Sun, 18 Mar 2012
Way back in 1980, during the 16th Karmapa's last visit to America, he came to Washington DC, which was a big deal. And during that visit Trungpa Rinpoche also came to Washington, which made it a doubly big deal. During that visit I was part of a group interview with Trungpa Rinpoche. I wanted to ask a question about the relation between Nagarjuna's philosophy and the practice of meditation, but never got the chance. Trungpa ended the interview early so he could meet with a Sufi master. I wondered about my question for a long time. Here's my attempt to answer it for myself.
If I were to explain what Buddhism is all about in a few words, I would say that our nature is perfecly free and pure, but we don't experience that freedom and purity because it is hidden from us. Buddhism is the practice that removes the obscurations that hide our nature.
So what hides our nature? How is it possible that we don't see our mind as it is? What could stand between us and our minds? The obscuration which hides our mind is simply our misconception of it. To put it simply, this misconception is the subject/object duality. We can dissolve this duality through the practice of meditation. The process here is that we allow the mind to settle so that there are few thoughts. When the mind is free of thoughts it is easier to see mind as it is and how we distort this reality through our misunderstanding of it. Though it is easier, the process is not automatic. It's quite possible to be an advanced meditator, be able to hold the mind free of thoughts, and still not recognize it for what it is.
This is where the philosophy of Buddhism comes in, particularly the idea of emptiness. The philosophy shows us through argument the contradictions in our way of usually perceiving the world. What is contradictory cannot exist. A simple example of this type of argument is the relation between our selves and our minds and bodies. Neither can be the self because they are composite and changing, while the self is not. Neither can the self be outside the body, for example, as an owner, as this is only a nominal and not a real relation. So through arguments like this the philosophy of emptiness show that our usual understanding of things is mistaken.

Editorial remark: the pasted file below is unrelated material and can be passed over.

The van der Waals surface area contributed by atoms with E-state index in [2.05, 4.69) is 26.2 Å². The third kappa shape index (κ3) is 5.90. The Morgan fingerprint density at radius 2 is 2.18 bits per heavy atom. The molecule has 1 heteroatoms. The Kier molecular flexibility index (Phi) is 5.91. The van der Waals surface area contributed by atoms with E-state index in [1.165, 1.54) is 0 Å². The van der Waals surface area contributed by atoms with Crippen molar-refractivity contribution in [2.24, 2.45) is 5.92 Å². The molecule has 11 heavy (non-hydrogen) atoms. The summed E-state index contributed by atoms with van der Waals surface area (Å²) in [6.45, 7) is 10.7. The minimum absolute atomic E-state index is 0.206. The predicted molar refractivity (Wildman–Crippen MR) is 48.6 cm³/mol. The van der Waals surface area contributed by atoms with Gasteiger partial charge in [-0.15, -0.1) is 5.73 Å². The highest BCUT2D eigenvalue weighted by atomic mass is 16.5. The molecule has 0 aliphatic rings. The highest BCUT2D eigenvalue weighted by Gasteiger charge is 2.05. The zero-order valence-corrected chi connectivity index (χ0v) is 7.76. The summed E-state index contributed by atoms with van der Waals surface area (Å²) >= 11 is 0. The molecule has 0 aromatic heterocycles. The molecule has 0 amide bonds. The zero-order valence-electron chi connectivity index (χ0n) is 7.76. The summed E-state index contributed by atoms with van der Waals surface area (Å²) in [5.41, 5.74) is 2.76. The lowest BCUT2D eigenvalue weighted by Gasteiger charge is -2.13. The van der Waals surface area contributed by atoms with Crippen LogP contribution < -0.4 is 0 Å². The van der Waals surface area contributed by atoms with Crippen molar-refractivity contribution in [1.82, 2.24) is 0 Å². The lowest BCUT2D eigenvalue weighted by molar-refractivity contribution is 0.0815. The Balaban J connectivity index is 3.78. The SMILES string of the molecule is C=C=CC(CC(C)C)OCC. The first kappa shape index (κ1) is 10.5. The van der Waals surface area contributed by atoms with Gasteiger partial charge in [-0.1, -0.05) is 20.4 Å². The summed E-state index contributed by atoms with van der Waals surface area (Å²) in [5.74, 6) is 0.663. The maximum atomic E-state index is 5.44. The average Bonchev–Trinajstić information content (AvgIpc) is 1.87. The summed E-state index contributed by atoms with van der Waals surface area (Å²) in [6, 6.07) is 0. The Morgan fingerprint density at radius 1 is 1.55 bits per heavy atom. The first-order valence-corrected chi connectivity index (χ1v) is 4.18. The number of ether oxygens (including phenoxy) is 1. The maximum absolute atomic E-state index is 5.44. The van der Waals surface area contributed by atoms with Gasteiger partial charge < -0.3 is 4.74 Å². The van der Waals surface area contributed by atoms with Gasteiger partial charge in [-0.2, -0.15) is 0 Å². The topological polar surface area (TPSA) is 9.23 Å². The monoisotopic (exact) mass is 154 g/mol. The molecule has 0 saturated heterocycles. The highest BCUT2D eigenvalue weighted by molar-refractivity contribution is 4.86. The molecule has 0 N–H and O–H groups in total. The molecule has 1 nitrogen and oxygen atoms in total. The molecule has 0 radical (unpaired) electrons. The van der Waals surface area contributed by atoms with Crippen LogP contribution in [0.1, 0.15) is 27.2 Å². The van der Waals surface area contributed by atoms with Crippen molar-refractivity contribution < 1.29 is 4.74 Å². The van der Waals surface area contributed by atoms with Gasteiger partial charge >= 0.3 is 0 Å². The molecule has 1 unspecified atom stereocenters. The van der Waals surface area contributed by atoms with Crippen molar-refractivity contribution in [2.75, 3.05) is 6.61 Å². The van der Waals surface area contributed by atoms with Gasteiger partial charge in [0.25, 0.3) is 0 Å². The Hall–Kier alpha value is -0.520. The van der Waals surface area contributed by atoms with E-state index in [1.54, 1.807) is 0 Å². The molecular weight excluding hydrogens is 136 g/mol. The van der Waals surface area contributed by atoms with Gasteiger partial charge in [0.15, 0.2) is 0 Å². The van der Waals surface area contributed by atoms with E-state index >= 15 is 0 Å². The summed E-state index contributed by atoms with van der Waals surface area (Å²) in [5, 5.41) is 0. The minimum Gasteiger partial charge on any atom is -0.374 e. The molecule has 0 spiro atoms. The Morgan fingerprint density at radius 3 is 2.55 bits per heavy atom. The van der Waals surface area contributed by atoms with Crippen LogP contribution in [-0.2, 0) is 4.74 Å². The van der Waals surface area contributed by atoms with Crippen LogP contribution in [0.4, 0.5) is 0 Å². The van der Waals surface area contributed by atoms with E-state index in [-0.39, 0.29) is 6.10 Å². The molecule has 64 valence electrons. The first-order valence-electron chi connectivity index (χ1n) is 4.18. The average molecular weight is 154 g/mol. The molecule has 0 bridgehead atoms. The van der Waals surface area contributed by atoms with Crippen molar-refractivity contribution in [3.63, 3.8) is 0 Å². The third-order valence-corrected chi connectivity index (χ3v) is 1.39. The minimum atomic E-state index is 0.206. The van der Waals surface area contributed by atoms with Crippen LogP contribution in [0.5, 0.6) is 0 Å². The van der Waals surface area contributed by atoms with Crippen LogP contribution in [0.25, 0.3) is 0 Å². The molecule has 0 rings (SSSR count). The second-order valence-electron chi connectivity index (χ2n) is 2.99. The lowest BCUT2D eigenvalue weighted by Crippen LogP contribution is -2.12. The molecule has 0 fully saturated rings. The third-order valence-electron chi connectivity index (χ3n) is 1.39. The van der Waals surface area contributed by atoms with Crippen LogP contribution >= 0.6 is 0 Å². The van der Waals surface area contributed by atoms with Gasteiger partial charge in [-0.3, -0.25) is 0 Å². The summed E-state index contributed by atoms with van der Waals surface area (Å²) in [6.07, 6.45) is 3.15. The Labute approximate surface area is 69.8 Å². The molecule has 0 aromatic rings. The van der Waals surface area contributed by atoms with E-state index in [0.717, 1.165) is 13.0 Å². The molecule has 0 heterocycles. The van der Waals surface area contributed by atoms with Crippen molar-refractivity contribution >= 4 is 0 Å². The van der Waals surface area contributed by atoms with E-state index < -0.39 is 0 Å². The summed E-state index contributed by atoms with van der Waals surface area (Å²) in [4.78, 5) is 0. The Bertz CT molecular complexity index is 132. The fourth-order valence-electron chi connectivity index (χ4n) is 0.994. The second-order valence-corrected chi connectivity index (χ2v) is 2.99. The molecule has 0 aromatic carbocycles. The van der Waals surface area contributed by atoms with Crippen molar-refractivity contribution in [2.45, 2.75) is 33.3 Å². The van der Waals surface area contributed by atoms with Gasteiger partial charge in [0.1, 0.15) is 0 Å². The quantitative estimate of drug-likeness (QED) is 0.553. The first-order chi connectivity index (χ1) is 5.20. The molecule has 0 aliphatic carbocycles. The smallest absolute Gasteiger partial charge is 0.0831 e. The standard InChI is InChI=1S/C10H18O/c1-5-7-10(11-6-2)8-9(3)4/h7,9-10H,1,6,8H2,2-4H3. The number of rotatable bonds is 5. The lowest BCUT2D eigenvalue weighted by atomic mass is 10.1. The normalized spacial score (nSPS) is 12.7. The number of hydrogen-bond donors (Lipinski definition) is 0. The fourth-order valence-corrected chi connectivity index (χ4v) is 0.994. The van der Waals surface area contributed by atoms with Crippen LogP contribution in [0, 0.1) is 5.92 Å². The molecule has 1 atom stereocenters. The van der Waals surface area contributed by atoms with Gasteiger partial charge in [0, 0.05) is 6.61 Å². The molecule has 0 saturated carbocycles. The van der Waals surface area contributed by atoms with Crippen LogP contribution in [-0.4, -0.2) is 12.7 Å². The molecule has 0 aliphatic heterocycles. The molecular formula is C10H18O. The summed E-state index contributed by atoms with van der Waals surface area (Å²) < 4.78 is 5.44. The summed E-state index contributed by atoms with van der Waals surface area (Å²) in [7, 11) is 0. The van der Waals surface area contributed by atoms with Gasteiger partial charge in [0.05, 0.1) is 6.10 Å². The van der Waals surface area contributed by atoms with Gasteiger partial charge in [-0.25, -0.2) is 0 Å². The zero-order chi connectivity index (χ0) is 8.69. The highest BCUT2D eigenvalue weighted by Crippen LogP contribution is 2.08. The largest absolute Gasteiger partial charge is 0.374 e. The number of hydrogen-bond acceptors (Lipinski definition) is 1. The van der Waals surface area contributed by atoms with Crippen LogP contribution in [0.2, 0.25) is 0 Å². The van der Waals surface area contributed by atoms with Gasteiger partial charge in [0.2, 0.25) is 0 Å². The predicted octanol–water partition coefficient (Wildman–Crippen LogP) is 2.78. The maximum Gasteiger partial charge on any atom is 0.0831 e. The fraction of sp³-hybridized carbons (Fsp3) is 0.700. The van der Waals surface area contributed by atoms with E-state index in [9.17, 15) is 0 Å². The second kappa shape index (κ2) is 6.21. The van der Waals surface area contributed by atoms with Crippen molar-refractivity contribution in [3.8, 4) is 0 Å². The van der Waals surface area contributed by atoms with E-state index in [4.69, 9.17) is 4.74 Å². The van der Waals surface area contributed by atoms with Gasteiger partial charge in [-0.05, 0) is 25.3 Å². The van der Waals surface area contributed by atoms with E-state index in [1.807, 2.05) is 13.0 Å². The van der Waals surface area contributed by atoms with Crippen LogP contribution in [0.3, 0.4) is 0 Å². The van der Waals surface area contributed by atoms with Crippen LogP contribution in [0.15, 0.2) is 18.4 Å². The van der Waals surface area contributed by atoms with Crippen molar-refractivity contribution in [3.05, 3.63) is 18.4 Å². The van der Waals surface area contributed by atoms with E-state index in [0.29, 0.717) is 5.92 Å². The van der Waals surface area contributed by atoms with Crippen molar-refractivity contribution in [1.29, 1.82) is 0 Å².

But understanding the philosophy is not enough on its own. We need to see how we are making that same mistake in our own life. So we have to bring the philosophy and the meditation together. The meditation gives us the clarity to see the thoughts in our mind and the philosophy shows how they are unsound. The philosophy without the meditation only allows us to see the probem in the abstract. The meditation without the philosophy will likely fail to see the problem with our thoughts. So both are neccessary.
The special characteristic of the philosophy of emptiness is that it is purely negative. It makes no positive statements about how things are, only arguments showing how things cannot be. The philosophy takes this form because it was developed out of the experience of meditation. The experience of things as they are is beyond conceptualization. Hence the philosophy of emptiness, which is shaped, by this experience, strives to show the errors of conceptualization rather than putting forward a positive theory of the nature of reality. This is because any such positive theory would be false to the nature and an obstacle to seeing that nature.
So in emptiness we have a purely negative critique of how we misunderstand reality. And the purpose of the critique is that we can apply it to our experience in meditation and remove the false concepts which obscure things as they are.